The white scarf around his neck is called a pallium. These are woven from lambs’ wool and given to archbishops by the pope. One appears on the coat of arms of Canterbury Anglican diocese and that of Westminster Catholic diocese. As well as announcing Christ as high priest, the pallium is associated with the idea of the Good Shepherd who brings home the lost sheep, and with the sacrificial Lamb of God.

The alb is a symbol of purity – we see in the Book of Revelation all the saints in white garments. Christ’s here has red trimmings; together with the red stole they tell of blood shed in martyrdom or persecution. The priest celebrating Mass today wears an alb to show that he is representing Christ, the High Priest, and seeks to be as saintly as the white garment implies. Christ, of course, has every right to wear the white garment, and each baptised Christian is given a white garment at Baptism: so we are crucified and risen with Christ: a thought to sustain us in times of hardship.

At the foot of the Cross stand Mary – the dedicatee of the Church, and John the Apostle and Evangelist. They are not mourning in this Resurrection Crucifixion but are absorbed in the beatific vision: this cross presents the artist’s interpretation of the true meaning of the Crucifixion.

Angels adore the Lord from around the Cross: again sending us to Revelation and pointing out the one-ness of Creation, of our world of time and space where Jesus died in Jerusalem with the heavenly Jerusalem where he is Priest and King; King of All Creation, not just of the Jews.

At the foot of the Cross and along its trunk and arms are stylised leaves and grapes: in John’s Gospel Jesus says, I am the Vine, make your home in me as I make mine in you. The wine pressed from the fruit of the Cross brings relief from our spiritual thirst and joy to our hearts. Take up your Cross daily and follow me – to the Crucifixion, yes, in smaller and bigger ways each day, but to the risen life each day as well, even before we die and go to meet the Good Shepherd.

Finally, at the feet of Jesus we see a chalice – for the cup at every Eucharist is indeed the Holy Grail, the cup of the Last Supper – and above the cup, marked with a Cross and radiant in gold, is a round of white unleavened bread; the ‘forms of bread and wine’ that make present in our day all that this Crucifix sets out to tell us.

If, like me, silence does not always come easily to your heart in church or in prayer, maybe sitting with this image can help direct your thoughts to the eternal reality which it professes. The whole story of Jesus is symbolised here from his birth to Mary, up to John running to the empty tomb and seeing and believing – and witnessing to what he believed. May we be ever more faithful witnesses to what we believe.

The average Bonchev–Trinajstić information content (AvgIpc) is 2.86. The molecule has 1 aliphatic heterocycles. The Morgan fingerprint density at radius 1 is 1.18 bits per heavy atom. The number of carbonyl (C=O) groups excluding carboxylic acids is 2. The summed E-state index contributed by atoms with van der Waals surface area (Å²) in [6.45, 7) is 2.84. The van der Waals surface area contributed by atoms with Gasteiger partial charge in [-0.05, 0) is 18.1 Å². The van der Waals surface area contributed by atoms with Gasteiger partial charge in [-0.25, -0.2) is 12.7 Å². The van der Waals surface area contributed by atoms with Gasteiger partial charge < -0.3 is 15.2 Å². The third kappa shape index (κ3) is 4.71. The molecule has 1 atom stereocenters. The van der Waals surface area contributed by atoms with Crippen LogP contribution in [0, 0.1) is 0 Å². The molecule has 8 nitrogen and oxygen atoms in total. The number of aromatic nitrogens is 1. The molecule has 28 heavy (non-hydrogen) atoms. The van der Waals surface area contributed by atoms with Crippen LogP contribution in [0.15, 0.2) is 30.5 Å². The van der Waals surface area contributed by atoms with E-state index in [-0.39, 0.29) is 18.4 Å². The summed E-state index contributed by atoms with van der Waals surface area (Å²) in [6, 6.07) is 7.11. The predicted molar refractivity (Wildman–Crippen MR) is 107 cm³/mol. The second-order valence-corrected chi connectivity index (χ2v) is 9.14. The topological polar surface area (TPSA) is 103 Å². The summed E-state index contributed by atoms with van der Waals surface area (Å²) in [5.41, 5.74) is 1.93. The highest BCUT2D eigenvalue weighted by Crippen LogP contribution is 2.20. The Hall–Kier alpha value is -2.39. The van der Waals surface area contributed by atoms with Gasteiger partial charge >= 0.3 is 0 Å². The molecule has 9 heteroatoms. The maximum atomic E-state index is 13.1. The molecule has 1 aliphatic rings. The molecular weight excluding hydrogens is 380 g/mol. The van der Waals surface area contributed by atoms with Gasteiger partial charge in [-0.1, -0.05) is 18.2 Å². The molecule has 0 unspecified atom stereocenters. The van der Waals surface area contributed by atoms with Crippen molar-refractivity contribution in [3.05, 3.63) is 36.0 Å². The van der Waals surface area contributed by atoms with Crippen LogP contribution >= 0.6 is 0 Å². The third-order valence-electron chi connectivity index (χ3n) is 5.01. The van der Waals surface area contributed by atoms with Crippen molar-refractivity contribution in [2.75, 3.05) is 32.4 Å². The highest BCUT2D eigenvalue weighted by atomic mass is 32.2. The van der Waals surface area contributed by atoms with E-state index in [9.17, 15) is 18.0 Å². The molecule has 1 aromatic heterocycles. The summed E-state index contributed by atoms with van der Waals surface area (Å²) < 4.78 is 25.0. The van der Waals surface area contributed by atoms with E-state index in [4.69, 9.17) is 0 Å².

MMB

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13 April: Maundy Thursday.

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This evening we have the Eucharist; the Maundy or Mandatum, the servant-king washing the disciples’ feet; and we have Christ going out to the garden and his death. This is a Feast that should remind us of the Church’s mission, to love.

I like this reflection, written in wartime by Father Andrew SDC, which reminds us of this truth about the Church which so often is obscured.

The Church is not an organisation managed by men but an organism indwelt by God, and for that reason you should go to Holy Communion on Sundays and great Festivals if you can. Père Huvelin, Baron von Hügel’s confessor, told him to say a decade of the Rosary every day to keep him in the company of ordinary, simple people in the Church. I am sure it is your duty to go as regularly as you can to Holy Communion to keep yourself in the Body of Christ.

Bad as the world is, ‘God so loved it that he gave’ his blessed Son for it.

Bad as the Church is, ‘Christ loved the Church and gave Himself for it.’

Bad as I am, ‘He loved me and gave himself for me.’

Those are the three loves of God: the world, the Church, the individual.

God bless and keep you in His tender love.